Tuesday, June 4, 2013

How to track Hackers and attacks .

Now, I will be showing you how to query a specific WHOIS server directly, you can use the host parameter (-h HOST, --host=HOST)

This is an example below:

Quote:$ whois -h whois.networksolutions.com floors.com

Let's do a whois on the domain floors.com

As you can see I used: Whois Server: whois.networksolutions.com

To do a direct whois to the server.

Now, if you want to see DNS records on the IP or domain, you can ping the domain to get the IP or use the IP directly if you already have it.

Using the shell use this command:

Quote:$ host -t ANY thedomaingoeshere.com

An example:

Quote:$ host -t ANY floors.com

[b]The Dig Command[/b]

The dig command is another useful DNS lookup utility for Unix-based systems is 'dig'. To obtain the IP address using the 'dig' command, do the following from the command line:

Quote:$ dig thedomaingoeshere.com

If you want to return just the IP address of the site and nothing else, you can modify the command by adding the +short query option:

Quote:

Quote:$ dig +short thedomaingoeshere.com

This query is pretty much similar to ping, where you can acquire the IP, except no packets are sent.

The dnslookup command

'nslookup' is an administrative tool for testing and troubleshooting DNS servers. The utility takes a hostname as an arguement and returns the associated IP addres, as shown in the following command:

The 'nslookup' can be done on either MS DOS or a Linux Shell. On this example I'll show you with a MS DOS.

Spoiler (Click to Hide)

Quote:Microsoft Windows [Version 6.1.7601]
Copyright © 2009 Microsoft Corporation. All rights reserved.

C:\Users\KingCobraMan>nslookup hackforums.net
Server: cns.cmc.co.denver.comcast.net
Address: 68.87.85.102

Non-authoritative answer:
Name: hackforums.net
Address: 69.162.82.251

C:\Users\KingCobraMan>

The ping command

The main purpose of the 'ping' command is to see if a computer is online or not. And if it is, it checks if it's reachable. It works by sending a packet of data to the remote computer's IP address and then waiting for a reply. When you use 'ping', you can supply either the IP address or the hostname of the remote computer. If you supply the hostname, 'ping' will perform a DNS resolution of the hostname and print the associated IP address in its output.

Here's an example:

Spoiler (Click to View)

You should use 'ping' with caution because it will attempt to contact the remote system which will reveal your IP address to attackers if they're watching traffic. A good way to use 'ping', but avoid sending any traffic to the destination, is to set the packet's time to live (TTL) value to 1.

The complete query to assure that your information does not gets shown is like this:

Quote:C:\Users\KingCobraMan> ping i 1 hackforums.net

Now, if you are one of those who loves to use "easy" tools to do all the work for you, you can use websites like these below to do all the work for you.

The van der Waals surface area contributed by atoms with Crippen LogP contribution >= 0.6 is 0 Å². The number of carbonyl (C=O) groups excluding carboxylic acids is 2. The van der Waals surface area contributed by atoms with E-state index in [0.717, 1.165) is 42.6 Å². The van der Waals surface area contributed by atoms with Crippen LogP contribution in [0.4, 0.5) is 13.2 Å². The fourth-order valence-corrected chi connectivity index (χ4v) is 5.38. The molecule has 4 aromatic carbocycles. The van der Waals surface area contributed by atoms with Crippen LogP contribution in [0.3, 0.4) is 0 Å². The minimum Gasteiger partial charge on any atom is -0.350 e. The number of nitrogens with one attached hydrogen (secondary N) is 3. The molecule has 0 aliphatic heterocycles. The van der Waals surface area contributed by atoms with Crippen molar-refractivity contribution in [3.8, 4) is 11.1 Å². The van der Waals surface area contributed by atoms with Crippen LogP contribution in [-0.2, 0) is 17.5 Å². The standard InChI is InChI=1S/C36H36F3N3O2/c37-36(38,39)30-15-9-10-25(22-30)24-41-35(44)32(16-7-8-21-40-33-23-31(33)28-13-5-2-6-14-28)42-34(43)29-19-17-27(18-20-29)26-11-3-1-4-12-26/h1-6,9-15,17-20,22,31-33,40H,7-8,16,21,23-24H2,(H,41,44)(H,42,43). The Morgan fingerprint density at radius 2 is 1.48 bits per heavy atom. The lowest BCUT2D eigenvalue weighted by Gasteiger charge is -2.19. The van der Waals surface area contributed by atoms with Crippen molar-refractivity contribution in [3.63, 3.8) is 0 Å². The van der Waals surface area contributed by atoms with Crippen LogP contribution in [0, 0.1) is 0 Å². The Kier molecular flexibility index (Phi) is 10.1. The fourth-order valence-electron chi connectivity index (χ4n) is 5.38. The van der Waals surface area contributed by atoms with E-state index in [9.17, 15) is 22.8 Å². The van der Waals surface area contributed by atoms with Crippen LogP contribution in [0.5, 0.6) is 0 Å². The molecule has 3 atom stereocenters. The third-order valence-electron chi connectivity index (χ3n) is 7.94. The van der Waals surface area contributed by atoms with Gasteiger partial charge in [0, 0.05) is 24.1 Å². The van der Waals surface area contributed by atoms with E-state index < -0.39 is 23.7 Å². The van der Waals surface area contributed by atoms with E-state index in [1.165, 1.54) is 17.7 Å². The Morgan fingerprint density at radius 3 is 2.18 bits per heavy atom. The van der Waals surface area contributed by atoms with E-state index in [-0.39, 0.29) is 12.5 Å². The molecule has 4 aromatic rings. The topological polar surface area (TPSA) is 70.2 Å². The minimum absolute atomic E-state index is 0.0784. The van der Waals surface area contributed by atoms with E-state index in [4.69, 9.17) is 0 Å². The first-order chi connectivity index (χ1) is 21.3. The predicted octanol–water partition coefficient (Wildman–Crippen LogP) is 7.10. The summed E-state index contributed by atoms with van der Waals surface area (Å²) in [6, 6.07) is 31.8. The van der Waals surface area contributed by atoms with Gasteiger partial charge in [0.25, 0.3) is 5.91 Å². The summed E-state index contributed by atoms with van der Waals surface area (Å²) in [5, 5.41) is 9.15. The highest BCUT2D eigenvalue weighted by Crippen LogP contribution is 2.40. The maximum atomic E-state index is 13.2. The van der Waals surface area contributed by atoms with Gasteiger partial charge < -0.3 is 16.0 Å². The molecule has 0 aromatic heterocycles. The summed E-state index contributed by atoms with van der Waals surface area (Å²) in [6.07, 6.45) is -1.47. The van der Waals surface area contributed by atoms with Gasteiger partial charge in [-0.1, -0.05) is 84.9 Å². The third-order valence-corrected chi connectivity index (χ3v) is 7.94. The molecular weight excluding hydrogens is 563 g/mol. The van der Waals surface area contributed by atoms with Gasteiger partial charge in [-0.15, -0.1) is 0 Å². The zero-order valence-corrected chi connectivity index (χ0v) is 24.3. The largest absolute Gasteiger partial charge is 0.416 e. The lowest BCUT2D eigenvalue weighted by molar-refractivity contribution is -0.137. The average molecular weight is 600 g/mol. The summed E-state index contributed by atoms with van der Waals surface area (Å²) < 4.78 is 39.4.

http://www.dnstools.com/
http://www.hcidata.info/host2ip.htm
http://www.dns-tools.domaintools.com/
http://www.domaintoip.com/ip.php
http://www.ipaddressreport.com/

Researching IP Addresses

Whether malware uses a domain name or not, it will have to use an IP address in some capacity if the malware plans on contacting other hosts on the Internet. As you learned earlier, malware may find an IP address through DNS, however many malware authors hard-code IP addresses into their programs, so they don't need to use DNS at all. In either case, you will want to investigate the IP addresses once you figure out which one(s) the malware contacts and for this you will need to decompile the malware and decypher the code.

I'll mention information such as:

Where is this IP address geographically located?
Who is the responsible for this IP?
How many other IP addresses are in the same network?
Does this IP address have a bad reputation?
What DNS entries point to an IP address?

Obviously, you will need an IP to begin with before you can even begin doing any of this stuff above.

Use this website that I personally use to track down the IP

http://www.geobytes.com/iplocator.htm

When it comes to IP addresses, a regional Internet registry (RIR) is responsible for maintaining information about them. The Internet Assigned Numbers Authority (IANA) delegates IP addresses to one of the five different RIRs based on its location. This means that you can go directly to the website of the of the RIRs and perform IP address lookup.

Registry Geographic Location Web Address

AfriNIC Africa portions of the Indian http://www.afrinic.net/
ocean.

APNIC Portions of Asia, Portions of http://www.apnic.net/
Oceania.

ARIN Canada, Caribbean, and North http://www.arin.net/
Atlantic islands, and the US.

LACNIC Latin America, portions of Caribbean. http://www.lacnic.net/en/

RIPE NCC Europe, the Middle East, Central Asia http://www.ripe.net/

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